Reproductive Isolation in Columbines
Department of Biology and Department of Microbiology & Plant Biology
University of Oklahoma
This clicker case uses plant-pollinator interactions in columbines as a biological scenario to teach students about evolution, reproductive isolation, and angiosperm reproduction. The case is based on an approach to evolution education called tree-thinking that emphasizes the construction, interpretation, and evaluation of phylogenetic trees as an approach to addressing biological and evolutionary questions. It also presents basic concepts of structure-function relationships in flowers and how this influences behavior and effectiveness of different pollinators. Designed for use in a large introductory level class, the case could also be used in smaller classes and in upper-level courses. It is appropriate for use in units on evolution, floral biology, or multispecies interactions.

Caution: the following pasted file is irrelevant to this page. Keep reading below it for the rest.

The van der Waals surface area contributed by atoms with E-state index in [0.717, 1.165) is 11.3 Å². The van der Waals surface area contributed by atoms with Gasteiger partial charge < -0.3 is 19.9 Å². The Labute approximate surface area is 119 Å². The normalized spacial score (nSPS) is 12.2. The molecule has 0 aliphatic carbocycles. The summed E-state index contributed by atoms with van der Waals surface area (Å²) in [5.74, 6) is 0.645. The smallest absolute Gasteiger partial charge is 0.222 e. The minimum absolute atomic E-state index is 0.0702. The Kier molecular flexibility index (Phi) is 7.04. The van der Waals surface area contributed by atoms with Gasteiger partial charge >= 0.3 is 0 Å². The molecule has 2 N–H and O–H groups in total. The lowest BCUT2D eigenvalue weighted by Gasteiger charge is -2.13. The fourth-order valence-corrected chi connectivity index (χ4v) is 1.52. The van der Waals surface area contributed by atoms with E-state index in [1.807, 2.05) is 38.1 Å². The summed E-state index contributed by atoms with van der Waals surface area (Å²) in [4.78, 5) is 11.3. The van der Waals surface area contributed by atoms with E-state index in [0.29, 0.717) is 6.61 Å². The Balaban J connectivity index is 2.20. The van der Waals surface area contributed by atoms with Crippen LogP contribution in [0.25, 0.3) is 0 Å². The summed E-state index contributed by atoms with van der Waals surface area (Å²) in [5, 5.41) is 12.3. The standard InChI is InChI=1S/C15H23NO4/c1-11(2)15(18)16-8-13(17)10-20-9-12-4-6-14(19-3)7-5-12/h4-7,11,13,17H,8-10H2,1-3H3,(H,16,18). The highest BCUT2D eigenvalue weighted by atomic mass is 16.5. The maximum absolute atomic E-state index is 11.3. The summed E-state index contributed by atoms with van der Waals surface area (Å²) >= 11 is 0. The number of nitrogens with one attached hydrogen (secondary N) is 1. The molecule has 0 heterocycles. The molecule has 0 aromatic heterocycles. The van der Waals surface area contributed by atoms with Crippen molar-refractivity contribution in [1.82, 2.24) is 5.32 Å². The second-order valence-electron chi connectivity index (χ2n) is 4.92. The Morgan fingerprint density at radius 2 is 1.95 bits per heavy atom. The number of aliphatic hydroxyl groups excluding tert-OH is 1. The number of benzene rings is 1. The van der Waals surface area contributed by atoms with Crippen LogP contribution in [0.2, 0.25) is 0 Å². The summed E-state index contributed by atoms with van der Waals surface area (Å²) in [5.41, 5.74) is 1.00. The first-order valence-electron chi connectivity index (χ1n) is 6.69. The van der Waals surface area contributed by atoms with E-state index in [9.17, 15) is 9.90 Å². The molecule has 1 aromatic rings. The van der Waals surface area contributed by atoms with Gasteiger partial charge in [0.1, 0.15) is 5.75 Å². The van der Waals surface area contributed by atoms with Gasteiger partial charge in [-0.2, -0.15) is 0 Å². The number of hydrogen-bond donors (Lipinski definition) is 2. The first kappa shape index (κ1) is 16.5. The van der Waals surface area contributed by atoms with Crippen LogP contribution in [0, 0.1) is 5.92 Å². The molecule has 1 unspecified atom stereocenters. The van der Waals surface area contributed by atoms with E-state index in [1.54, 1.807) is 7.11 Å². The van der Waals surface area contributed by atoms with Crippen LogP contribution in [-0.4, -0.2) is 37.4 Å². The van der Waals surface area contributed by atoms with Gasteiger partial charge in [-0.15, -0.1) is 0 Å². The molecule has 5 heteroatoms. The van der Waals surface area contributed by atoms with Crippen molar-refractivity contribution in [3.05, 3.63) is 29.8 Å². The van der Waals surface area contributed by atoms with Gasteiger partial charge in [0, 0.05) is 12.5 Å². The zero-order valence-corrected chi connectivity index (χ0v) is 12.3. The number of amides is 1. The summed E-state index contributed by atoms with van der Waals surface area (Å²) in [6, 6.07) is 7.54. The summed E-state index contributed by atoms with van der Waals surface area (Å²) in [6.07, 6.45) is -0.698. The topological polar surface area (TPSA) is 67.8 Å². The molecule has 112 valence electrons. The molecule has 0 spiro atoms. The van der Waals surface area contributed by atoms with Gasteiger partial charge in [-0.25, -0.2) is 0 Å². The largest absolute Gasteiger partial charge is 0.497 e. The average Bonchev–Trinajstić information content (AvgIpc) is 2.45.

- Describe how phylogenetic trees represent hypotheses about relationships among species that can be used to address evolutionary questions.
- Understand how species represent different lineages that have diverged from a common ancestor.
- Explain how floral features influence pollinator behavior and shape reproductive isolation in plants.
KeywordsPlants; flowers; columbines; Aquilegia pubescens; Aquilegia formosa; species concepts; tree-thinking; pollinators; pollination; mutualism
Educational LevelUndergraduate lower division, Undergraduate upper division
Type MethodsClicker, Interrupted
Subject HeadingsBiology (General) | Evolutionary Biology | Botany / Plant Science | Ecology |